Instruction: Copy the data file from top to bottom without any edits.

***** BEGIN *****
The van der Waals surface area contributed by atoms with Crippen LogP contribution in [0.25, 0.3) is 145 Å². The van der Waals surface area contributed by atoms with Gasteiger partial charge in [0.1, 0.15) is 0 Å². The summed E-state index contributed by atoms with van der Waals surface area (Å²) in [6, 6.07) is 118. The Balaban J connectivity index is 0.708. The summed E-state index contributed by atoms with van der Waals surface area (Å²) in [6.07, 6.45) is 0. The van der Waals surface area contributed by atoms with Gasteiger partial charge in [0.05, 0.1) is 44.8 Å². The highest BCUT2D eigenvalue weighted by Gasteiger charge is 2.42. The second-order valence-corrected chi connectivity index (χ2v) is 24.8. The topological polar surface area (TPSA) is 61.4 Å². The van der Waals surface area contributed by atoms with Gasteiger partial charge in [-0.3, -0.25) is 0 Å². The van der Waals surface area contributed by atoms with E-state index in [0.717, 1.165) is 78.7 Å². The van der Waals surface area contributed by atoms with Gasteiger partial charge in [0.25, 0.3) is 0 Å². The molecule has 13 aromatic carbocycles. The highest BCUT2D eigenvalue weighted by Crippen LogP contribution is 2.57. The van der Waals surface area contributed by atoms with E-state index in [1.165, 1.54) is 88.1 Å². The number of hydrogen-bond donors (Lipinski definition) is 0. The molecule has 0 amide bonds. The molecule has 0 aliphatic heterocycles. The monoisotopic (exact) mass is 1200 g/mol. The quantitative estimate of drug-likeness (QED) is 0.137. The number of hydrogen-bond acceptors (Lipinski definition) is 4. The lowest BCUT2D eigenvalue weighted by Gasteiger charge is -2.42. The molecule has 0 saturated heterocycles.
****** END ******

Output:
The van der Waals surface area contributed by atoms with Crippen LogP contribution in [0.25, 0.3) is 145 Å². The van der Waals surface area contributed by atoms with Gasteiger partial charge in [0.1, 0.15) is 0 Å². The summed E-state index contributed by atoms with van der Waals surface area (Å²) in [6, 6.07) is 118. The Balaban J connectivity index is 0.708. The summed E-state index contributed by atoms with van der Waals surface area (Å²) in [6.07, 6.45) is 0. The van der Waals surface area contributed by atoms with Gasteiger partial charge in [0.05, 0.1) is 44.8 Å². The highest BCUT2D eigenvalue weighted by Gasteiger charge is 2.42. The second-order valence-corrected chi connectivity index (χ2v) is 24.8. The topological polar surface area (TPSA) is 61.4 Å². The van der Waals surface area contributed by atoms with Gasteiger partial charge in [-0.3, -0.25) is 0 Å². The van der Waals surface area contributed by atoms with E-state index in [0.717, 1.165) is 78.7 Å². The van der Waals surface area contributed by atoms with Gasteiger partial charge in [0.25, 0.3) is 0 Å². The molecule has 13 aromatic carbocycles. The highest BCUT2D eigenvalue weighted by Crippen LogP contribution is 2.57. The van der Waals surface area contributed by atoms with E-state index in [1.165, 1.54) is 88.1 Å². The number of hydrogen-bond donors (Lipinski definition) is 0. The molecule has 0 amide bonds. The molecule has 0 aliphatic heterocycles. The monoisotopic (exact) mass is 1200 g/mol. The quantitative estimate of drug-likeness (QED) is 0.137. The number of hydrogen-bond acceptors (Lipinski definition) is 4. The lowest BCUT2D eigenvalue weighted by Gasteiger charge is -2.42. The molecule has 0 saturated heterocycles.